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Archive 2009 · Senior Portraits with 200/2 wide open.
  
 
pjbuehner
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p.8 #1 · Senior Portraits with 200/2 wide open.


Wonderful photos but don't let anybody be fooled. What really is shining through is your mastery of lighting, mood, pose, and composition.
Not that the 200F2 isn't an amazing lens but that is hardly the primary thing making the photos this good.
What would one choose to get the best results:

1. Having you behind a digital rebel and a kit lens

2. Giving an inexperienced photographer a 1DsIII and a 200 F2


Thanks for sharing.



Apr 08, 2010 at 12:50 PM
form
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p.8 #2 · Senior Portraits with 200/2 wide open.


Obviously you know your light pretty well and I like about 85% of your poses, but I do not like the eye enhancement where you have noticeably increased brightness of the sclera (to the point of almost uniform whiteness) and saturation of the iris. The skin smoothing is consistent.

Since 580EX flashes were used with softbox, I assume you used a ND filter, shady/overcast outdoor areas, or high speed sync?



Apr 08, 2010 at 12:55 PM
jhartman
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p.8 #3 · Senior Portraits with 200/2 wide open.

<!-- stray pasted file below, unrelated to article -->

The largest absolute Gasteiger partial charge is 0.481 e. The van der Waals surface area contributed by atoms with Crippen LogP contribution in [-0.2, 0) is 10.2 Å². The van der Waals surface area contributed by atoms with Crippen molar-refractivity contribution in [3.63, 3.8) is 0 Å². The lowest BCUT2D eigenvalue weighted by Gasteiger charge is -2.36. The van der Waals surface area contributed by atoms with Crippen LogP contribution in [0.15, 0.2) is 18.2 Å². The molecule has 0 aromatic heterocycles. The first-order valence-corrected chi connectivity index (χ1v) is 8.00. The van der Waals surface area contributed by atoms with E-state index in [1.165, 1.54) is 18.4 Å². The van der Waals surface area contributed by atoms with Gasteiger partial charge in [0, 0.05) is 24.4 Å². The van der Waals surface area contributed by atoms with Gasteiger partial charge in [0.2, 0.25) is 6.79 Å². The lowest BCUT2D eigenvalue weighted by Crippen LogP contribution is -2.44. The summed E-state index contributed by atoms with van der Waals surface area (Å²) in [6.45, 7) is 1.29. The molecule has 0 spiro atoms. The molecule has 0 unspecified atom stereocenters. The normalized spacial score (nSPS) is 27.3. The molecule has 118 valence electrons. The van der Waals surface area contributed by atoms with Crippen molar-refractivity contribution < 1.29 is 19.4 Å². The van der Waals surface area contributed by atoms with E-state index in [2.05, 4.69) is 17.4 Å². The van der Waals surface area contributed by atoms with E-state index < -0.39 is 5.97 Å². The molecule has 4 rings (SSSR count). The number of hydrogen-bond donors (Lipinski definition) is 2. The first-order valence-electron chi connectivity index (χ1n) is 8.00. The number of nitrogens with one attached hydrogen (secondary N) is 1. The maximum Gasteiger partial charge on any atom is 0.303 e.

"Just curious, are you using the stands the come with the RP's that hold the flash and RP?"
"Can you tell me which softboxes you're using most for your 580 EX II's?"

Below are two photos of my setups. For additional light I sometimes use two flash units in a single Q39 12x16 softbox. No need for huge light modifiers outdoors - you just need to get a tiny amount more light on the subject than the ambient light already provides. So there is no harsh light falloff at all in these images like there would be in an indoor setup. Small is good - lightweight, less cumbersome, and it never blows over, precluding the need for sandbags, stakes or a human assistant.

I have two of these two-light rigs, plus a single 580 without any modifiers that I use as a kicker light (light modifiers do not appreciably change the kicker effect outdoors).